Carbonic anhydrase inhibitors: synthesis and inhibition of cytosolic/tumor-associated carbonic anhydrase isozymes I, II, IX, and XII with N-hydroxysulfamides--a new zinc-binding function in the design of inhibitors.Bioorg Med Chem Lett. 2005 May 02; 15(9):2353-8.BM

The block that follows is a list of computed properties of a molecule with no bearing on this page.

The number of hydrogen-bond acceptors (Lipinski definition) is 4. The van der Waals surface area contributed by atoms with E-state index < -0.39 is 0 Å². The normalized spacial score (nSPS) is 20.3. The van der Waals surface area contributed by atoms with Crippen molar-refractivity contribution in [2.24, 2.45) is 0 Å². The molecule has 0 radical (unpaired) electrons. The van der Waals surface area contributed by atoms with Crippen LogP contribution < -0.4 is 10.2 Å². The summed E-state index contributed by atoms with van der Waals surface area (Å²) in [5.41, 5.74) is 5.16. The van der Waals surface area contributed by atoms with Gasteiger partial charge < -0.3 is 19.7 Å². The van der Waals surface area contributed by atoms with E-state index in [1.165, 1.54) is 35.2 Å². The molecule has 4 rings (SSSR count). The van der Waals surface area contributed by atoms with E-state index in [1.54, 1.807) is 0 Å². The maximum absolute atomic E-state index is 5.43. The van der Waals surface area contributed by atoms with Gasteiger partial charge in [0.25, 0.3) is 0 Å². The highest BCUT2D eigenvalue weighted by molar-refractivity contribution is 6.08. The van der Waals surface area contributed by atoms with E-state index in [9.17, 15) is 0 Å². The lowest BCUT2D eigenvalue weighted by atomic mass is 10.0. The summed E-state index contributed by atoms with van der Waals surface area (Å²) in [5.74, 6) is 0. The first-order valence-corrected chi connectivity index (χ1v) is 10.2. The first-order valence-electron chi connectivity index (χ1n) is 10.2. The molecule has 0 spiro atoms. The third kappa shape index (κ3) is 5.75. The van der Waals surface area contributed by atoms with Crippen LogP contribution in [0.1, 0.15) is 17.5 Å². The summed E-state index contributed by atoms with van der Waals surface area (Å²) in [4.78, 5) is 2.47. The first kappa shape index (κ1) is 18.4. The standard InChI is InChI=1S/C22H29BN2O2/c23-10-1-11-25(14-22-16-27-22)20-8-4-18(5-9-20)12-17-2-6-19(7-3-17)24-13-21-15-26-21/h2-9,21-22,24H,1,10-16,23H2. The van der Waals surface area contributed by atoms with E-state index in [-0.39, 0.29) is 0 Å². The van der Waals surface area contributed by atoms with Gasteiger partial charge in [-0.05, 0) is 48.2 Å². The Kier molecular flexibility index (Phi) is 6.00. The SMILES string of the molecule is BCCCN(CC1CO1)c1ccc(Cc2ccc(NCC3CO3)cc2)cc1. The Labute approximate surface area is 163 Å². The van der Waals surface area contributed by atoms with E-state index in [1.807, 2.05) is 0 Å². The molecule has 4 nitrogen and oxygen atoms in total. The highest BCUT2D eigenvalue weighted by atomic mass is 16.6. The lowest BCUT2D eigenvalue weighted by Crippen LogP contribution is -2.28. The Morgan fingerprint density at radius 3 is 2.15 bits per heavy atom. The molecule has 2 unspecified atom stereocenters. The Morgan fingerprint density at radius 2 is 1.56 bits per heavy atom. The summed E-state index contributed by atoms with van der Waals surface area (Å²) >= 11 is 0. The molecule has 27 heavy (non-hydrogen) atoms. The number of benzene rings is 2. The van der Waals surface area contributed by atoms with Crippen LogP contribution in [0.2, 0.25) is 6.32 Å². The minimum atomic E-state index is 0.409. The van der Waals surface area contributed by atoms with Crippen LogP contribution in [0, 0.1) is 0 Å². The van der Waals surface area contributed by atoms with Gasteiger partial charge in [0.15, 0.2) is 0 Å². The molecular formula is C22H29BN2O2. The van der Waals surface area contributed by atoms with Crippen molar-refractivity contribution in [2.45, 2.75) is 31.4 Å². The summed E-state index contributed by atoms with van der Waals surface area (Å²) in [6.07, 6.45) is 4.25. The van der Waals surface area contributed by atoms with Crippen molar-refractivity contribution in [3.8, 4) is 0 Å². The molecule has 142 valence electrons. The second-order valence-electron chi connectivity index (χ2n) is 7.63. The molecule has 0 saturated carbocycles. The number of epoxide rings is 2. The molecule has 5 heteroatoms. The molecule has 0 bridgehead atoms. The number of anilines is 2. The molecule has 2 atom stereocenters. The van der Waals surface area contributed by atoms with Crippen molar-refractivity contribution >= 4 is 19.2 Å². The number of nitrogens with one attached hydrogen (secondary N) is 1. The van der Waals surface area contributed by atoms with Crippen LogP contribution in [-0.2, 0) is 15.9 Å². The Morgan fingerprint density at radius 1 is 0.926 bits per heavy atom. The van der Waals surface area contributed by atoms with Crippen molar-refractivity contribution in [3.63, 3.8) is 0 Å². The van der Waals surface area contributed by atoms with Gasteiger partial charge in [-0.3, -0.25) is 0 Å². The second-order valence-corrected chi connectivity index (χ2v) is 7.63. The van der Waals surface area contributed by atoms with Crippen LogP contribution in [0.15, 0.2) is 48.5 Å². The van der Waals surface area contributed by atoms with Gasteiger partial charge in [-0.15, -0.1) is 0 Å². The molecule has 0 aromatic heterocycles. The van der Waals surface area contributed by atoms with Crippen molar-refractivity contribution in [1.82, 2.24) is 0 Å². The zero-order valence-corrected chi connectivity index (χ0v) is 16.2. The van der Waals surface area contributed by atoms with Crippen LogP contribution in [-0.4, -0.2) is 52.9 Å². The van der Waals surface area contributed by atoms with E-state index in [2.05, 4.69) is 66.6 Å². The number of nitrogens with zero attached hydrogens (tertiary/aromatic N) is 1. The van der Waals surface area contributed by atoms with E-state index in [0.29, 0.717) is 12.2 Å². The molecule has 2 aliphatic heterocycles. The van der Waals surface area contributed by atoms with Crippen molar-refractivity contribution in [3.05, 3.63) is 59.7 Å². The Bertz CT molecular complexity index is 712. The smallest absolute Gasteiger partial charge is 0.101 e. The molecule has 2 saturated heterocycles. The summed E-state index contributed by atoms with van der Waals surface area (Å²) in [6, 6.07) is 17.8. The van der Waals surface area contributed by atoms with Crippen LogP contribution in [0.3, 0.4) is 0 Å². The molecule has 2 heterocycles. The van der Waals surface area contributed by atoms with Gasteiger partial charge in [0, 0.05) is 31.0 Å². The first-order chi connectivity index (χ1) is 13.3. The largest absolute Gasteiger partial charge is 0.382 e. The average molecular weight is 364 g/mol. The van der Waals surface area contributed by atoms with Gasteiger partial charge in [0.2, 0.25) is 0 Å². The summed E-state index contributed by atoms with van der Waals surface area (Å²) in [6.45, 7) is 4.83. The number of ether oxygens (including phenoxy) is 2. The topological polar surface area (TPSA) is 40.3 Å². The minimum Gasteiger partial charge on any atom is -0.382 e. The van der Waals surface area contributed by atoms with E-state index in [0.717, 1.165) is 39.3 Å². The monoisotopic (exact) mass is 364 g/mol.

A small library of N-hydroxysulfamides was synthesized by an original approach in order to investigate whether this zinc-binding function is efficient for the design of inhibitors targeting the cytosolic (hCA I and II) and transmembrane, tumor-associated (hCA IX and XII) isozymes of carbonic anhydrase (CA, EC 22.214.171.124). The parent derivative, N-hydroxysulfamide was a more potent inhibitor as compared to sulfamide or sulfamic acid against all isozymes, with inhibition constants in the range of 473 nM-4.05 microM. Its substituted n-decyl-, n-dodecyl-, benzyl-, and biphenylmethyl-derivatives were less inhibitory against hCA I (K(I)s in the range of 5.8-8.2 microM) but more inhibitory against hCA II (K(I)s in the range of 50.5-473 nM). The same situation was true for the tumor-associated isozymes, with K(I)s in the range of 353-790 nM against hCA IX and 372-874 nM against hCA XII. Some sulfamides/sulfamates possessing similar substitution patterns have also been investigated for the inhibition of these isozymes, being shown that in some particular cases sulfamides are more efficient inhibitors as compared to the corresponding sulfamates. Potent CA inhibitors targeting the cytosolic or tumor-associated CA isozymes can thus be designed from various classes of sulfonamides, sulfamides, or sulfamates and their derivatives, considering the extensive interactions in which the inhibitor and the enzyme active site are engaged, based on recent X-ray crystallographic data.